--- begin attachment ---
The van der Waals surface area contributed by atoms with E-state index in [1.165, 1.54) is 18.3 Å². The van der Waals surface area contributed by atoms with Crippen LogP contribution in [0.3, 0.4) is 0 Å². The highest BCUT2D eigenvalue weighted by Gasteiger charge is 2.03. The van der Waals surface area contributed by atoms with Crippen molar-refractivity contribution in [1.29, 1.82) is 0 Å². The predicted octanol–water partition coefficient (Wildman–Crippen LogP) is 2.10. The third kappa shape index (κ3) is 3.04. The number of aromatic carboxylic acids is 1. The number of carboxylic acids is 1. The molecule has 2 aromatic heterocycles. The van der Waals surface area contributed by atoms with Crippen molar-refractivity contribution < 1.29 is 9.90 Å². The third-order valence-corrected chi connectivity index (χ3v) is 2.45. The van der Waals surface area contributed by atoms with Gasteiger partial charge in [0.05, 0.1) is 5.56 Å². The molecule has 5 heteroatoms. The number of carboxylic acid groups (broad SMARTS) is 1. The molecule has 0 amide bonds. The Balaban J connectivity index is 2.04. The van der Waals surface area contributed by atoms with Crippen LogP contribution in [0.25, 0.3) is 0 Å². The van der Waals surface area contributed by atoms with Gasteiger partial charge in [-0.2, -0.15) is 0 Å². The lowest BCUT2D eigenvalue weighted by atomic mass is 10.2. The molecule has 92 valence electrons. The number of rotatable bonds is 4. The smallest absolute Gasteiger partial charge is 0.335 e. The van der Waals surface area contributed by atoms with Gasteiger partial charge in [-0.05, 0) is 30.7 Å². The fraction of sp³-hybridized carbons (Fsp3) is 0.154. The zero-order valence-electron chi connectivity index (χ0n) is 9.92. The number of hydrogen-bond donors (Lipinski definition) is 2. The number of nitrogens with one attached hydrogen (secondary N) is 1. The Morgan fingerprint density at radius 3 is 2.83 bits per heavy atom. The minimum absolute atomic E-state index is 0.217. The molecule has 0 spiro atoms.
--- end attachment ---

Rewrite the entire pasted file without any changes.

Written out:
The van der Waals surface area contributed by atoms with E-state index in [1.165, 1.54) is 18.3 Å². The van der Waals surface area contributed by atoms with Crippen LogP contribution in [0.3, 0.4) is 0 Å². The highest BCUT2D eigenvalue weighted by Gasteiger charge is 2.03. The van der Waals surface area contributed by atoms with Crippen molar-refractivity contribution in [1.29, 1.82) is 0 Å². The predicted octanol–water partition coefficient (Wildman–Crippen LogP) is 2.10. The third kappa shape index (κ3) is 3.04. The number of aromatic carboxylic acids is 1. The number of carboxylic acids is 1. The molecule has 2 aromatic heterocycles. The van der Waals surface area contributed by atoms with Crippen molar-refractivity contribution < 1.29 is 9.90 Å². The third-order valence-corrected chi connectivity index (χ3v) is 2.45. The van der Waals surface area contributed by atoms with Gasteiger partial charge in [0.05, 0.1) is 5.56 Å². The molecule has 5 heteroatoms. The number of carboxylic acid groups (broad SMARTS) is 1. The molecule has 0 amide bonds. The Balaban J connectivity index is 2.04. The van der Waals surface area contributed by atoms with Crippen LogP contribution in [0.25, 0.3) is 0 Å². The van der Waals surface area contributed by atoms with Gasteiger partial charge in [-0.2, -0.15) is 0 Å². The lowest BCUT2D eigenvalue weighted by atomic mass is 10.2. The molecule has 92 valence electrons. The number of rotatable bonds is 4. The smallest absolute Gasteiger partial charge is 0.335 e. The van der Waals surface area contributed by atoms with Gasteiger partial charge in [-0.05, 0) is 30.7 Å². The fraction of sp³-hybridized carbons (Fsp3) is 0.154. The zero-order valence-electron chi connectivity index (χ0n) is 9.92. The number of hydrogen-bond donors (Lipinski definition) is 2. The number of nitrogens with one attached hydrogen (secondary N) is 1. The Morgan fingerprint density at radius 3 is 2.83 bits per heavy atom. The minimum absolute atomic E-state index is 0.217. The molecule has 0 spiro atoms.